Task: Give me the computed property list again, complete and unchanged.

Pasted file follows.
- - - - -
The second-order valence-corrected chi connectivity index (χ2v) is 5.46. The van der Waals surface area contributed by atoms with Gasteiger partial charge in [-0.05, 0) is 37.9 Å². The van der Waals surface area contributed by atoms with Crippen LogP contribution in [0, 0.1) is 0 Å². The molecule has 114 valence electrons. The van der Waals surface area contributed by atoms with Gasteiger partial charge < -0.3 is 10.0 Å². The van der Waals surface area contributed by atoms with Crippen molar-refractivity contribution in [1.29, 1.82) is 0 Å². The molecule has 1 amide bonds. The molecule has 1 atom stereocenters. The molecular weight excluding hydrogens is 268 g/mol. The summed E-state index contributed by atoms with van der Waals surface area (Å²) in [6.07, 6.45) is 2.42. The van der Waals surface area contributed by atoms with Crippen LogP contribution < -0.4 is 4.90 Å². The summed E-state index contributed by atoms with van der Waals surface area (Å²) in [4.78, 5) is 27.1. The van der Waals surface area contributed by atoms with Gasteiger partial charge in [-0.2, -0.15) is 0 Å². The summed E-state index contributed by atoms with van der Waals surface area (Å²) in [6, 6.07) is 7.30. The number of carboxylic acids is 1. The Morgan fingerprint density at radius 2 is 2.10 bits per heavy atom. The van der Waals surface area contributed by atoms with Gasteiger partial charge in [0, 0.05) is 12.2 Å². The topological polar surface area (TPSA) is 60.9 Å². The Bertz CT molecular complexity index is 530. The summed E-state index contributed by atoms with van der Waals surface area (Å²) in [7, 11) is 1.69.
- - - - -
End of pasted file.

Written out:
The second-order valence-corrected chi connectivity index (χ2v) is 5.46. The van der Waals surface area contributed by atoms with Gasteiger partial charge in [-0.05, 0) is 37.9 Å². The van der Waals surface area contributed by atoms with Crippen LogP contribution in [0, 0.1) is 0 Å². The molecule has 114 valence electrons. The van der Waals surface area contributed by atoms with Gasteiger partial charge < -0.3 is 10.0 Å². The van der Waals surface area contributed by atoms with Crippen molar-refractivity contribution in [1.29, 1.82) is 0 Å². The molecule has 1 amide bonds. The molecule has 1 atom stereocenters. The molecular weight excluding hydrogens is 268 g/mol. The summed E-state index contributed by atoms with van der Waals surface area (Å²) in [6.07, 6.45) is 2.42. The van der Waals surface area contributed by atoms with Crippen LogP contribution < -0.4 is 4.90 Å². The summed E-state index contributed by atoms with van der Waals surface area (Å²) in [4.78, 5) is 27.1. The van der Waals surface area contributed by atoms with Gasteiger partial charge in [-0.2, -0.15) is 0 Å². The summed E-state index contributed by atoms with van der Waals surface area (Å²) in [6, 6.07) is 7.30. The number of carboxylic acids is 1. The Morgan fingerprint density at radius 2 is 2.10 bits per heavy atom. The van der Waals surface area contributed by atoms with Gasteiger partial charge in [0, 0.05) is 12.2 Å². The topological polar surface area (TPSA) is 60.9 Å². The Bertz CT molecular complexity index is 530. The summed E-state index contributed by atoms with van der Waals surface area (Å²) in [7, 11) is 1.69.